“Model w/string :url, validates_presence_of :url but saves NULL as valid, then won’t update via any method.”
This is the description of an actual error I was asked about. And a tricky one, too.
photo.save would complain that the url is missing until you called
photo.url = "http://example.com/photo.img"
That got it to save the Photo record without complaint, but the url column still was nil when the record got reloaded.
The culprit it turns out was this little typo:
where it should have been
Easy to get wrong and easy to miss, this one actually overwrites the url method that ActiveRecord generates with a plain old accessor, but the validation still validates the method and its value properly. The value just doesn’t end up in the attributes hash anymore and therefore doesn’t get persisted.
The devil is in the details.
It’s not like you can permanently break stuff with
git commit -am "message" && git push origin
That doesn’t mean it’s a good idea to do it. You - like me - might end up with embarrassing pieces of git history like:
made sure the right files are precompiled and loaded
Revert “Fix because none of those files don’T even exist anymore”
Fix because none of those files don’T even exist anymore
Don’t do that. People might laugh at you once they look into what happened there because they see that you pushed your local machine’s configuration to the repo…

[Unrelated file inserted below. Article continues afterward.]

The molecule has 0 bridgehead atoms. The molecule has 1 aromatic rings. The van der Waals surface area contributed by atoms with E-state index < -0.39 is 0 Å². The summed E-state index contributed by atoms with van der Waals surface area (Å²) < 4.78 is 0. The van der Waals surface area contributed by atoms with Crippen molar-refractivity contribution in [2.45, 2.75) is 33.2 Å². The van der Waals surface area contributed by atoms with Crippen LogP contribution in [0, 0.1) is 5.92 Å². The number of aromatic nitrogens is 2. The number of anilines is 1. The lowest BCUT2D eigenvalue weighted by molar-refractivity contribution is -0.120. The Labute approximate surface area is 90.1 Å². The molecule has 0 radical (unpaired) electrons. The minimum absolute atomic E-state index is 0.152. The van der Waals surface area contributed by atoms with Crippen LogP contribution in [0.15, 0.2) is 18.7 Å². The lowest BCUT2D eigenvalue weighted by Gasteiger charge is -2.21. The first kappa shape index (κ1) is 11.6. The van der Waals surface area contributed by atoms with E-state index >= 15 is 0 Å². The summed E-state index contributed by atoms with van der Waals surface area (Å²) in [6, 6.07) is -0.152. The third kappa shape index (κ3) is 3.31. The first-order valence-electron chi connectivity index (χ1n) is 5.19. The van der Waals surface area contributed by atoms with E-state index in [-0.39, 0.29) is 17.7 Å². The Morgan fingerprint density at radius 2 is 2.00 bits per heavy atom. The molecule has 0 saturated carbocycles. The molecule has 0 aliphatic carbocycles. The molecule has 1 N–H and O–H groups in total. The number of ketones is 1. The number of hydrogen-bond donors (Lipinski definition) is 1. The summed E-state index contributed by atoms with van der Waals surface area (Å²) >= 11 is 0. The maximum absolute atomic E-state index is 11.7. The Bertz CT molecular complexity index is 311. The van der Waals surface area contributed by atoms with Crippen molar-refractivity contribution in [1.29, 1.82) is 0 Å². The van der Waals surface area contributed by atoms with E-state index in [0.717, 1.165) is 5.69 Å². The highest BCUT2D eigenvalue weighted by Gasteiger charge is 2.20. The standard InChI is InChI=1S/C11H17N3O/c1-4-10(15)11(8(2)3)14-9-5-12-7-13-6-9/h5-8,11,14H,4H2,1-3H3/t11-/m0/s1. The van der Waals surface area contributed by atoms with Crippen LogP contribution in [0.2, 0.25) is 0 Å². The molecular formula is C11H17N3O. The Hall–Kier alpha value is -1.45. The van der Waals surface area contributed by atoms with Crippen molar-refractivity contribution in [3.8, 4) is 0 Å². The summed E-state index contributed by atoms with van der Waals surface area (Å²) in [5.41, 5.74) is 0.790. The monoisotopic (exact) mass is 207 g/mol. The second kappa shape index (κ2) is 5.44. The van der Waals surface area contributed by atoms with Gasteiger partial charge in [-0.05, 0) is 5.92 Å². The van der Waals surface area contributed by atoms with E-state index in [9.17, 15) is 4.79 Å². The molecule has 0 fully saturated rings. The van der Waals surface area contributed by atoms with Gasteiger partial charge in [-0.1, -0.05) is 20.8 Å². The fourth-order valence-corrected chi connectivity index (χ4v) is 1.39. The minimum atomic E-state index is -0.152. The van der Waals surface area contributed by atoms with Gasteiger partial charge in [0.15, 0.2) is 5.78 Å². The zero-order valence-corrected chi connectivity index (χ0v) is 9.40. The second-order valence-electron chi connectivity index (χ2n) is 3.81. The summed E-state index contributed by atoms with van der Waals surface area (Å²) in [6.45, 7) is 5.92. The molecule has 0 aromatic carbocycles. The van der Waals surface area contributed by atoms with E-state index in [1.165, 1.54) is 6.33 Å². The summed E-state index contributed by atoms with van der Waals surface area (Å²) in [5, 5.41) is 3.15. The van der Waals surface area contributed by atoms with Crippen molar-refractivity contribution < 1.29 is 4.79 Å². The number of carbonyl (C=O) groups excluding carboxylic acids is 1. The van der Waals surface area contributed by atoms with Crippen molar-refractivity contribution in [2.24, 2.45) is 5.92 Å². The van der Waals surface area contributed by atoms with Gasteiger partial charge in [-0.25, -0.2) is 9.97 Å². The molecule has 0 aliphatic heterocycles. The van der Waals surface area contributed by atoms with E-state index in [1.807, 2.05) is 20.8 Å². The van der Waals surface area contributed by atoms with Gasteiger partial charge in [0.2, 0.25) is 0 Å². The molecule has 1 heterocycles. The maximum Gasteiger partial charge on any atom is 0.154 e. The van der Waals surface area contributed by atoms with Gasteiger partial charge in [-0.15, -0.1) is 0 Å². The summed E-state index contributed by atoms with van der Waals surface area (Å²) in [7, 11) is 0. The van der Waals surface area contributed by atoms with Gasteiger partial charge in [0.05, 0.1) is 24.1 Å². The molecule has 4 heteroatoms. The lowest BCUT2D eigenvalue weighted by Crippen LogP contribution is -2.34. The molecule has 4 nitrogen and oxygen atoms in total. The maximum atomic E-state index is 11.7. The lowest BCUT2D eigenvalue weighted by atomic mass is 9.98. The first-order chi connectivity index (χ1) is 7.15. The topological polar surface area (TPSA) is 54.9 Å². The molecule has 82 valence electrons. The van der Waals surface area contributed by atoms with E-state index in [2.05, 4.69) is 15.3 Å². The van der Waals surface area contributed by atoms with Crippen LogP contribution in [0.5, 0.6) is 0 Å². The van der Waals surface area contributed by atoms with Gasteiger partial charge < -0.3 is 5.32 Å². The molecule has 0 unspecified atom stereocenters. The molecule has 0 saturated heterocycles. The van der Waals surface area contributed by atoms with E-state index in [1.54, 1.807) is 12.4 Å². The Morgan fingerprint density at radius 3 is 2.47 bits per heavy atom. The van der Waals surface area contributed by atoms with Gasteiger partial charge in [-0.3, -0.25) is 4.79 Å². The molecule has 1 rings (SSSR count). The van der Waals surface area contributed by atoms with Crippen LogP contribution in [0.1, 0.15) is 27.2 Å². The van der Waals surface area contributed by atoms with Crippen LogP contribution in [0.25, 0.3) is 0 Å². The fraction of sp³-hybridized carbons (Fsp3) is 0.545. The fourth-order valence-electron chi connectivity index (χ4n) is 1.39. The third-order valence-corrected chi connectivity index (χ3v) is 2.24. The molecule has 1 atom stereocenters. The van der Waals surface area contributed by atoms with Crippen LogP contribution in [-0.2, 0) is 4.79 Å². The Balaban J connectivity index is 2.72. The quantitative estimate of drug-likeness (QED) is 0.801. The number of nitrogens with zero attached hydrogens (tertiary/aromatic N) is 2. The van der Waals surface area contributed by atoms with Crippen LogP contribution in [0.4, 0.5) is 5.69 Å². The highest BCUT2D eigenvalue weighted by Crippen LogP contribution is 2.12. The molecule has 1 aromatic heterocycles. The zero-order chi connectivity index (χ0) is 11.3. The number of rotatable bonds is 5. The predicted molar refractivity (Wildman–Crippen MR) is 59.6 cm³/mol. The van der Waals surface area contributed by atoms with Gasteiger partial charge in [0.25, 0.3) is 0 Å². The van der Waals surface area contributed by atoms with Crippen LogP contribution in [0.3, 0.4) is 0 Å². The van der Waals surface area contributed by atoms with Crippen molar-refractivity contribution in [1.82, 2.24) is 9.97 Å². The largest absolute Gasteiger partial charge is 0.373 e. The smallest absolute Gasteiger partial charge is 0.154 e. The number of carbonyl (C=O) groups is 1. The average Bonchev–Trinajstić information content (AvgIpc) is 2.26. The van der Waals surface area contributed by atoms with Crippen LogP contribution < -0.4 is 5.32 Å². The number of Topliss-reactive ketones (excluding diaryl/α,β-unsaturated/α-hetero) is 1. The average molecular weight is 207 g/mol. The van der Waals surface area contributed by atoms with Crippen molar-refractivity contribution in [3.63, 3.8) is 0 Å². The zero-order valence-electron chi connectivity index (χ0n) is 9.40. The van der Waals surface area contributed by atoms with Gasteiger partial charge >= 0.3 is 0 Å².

Aaron Patterson put together this great article detailing what the problem really is with the way Ruby/Rails parses YAML, without getting too deep into the boring details
Today I came across this one:
application.js has already been required
when compiling the layouts of an app. According to the stack trace it happend here
but commenting this out removed the js file altogether.
Eventually I figured out that because of this line in
//= require_tree .
the asset pipeline required a file left over from a merge called
application.js.orig. Removing that file solved the problem.
If you see this error and are sure that this file is only required once, check for duplicates left from merge conflicts or files with an additional preprocessor extension like .js.erb or similar.
Quick access to project directories in Textmate2 using favorites.
Today I’ve heard (again) that Ruby doesn’t have the
a++ construct so common to many other programming languages (or an
a-- for that matter). While that’s true of course, let me point out these two nice methods:
If you dislike having to write
u + 1 every time you want to increment a number, try
u.succ instead! I’ve got to mention though, that it’s not exactly the same as
x++ because succ doesn’t replace the variable. You would still have to write
x = x.succ because numbers can’t modify themselves like Strings do.
So do also take a look at String#succ. It can do really cool things.